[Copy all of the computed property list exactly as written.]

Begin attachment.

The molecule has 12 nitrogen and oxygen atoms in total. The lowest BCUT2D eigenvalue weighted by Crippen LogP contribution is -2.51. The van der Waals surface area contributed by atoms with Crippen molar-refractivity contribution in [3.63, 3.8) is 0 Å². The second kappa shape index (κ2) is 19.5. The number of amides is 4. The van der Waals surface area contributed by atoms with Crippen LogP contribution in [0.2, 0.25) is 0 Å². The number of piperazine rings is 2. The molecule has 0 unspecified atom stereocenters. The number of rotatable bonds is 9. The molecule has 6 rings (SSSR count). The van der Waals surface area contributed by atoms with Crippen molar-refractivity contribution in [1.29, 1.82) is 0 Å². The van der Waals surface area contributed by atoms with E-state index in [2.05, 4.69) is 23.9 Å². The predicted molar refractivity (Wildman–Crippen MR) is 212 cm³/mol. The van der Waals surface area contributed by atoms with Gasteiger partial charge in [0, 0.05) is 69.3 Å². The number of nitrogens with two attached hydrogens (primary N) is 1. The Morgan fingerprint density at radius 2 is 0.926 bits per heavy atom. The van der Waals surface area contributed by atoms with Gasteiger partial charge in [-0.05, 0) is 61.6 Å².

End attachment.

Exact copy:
The molecule has 12 nitrogen and oxygen atoms in total. The lowest BCUT2D eigenvalue weighted by Crippen LogP contribution is -2.51. The van der Waals surface area contributed by atoms with Crippen molar-refractivity contribution in [3.63, 3.8) is 0 Å². The second kappa shape index (κ2) is 19.5. The number of amides is 4. The van der Waals surface area contributed by atoms with Crippen LogP contribution in [0.2, 0.25) is 0 Å². The number of piperazine rings is 2. The molecule has 0 unspecified atom stereocenters. The number of rotatable bonds is 9. The molecule has 6 rings (SSSR count). The van der Waals surface area contributed by atoms with Crippen molar-refractivity contribution in [1.29, 1.82) is 0 Å². The van der Waals surface area contributed by atoms with E-state index in [2.05, 4.69) is 23.9 Å². The predicted molar refractivity (Wildman–Crippen MR) is 212 cm³/mol. The van der Waals surface area contributed by atoms with Gasteiger partial charge in [0, 0.05) is 69.3 Å². The number of nitrogens with two attached hydrogens (primary N) is 1. The Morgan fingerprint density at radius 2 is 0.926 bits per heavy atom. The van der Waals surface area contributed by atoms with Gasteiger partial charge in [-0.05, 0) is 61.6 Å².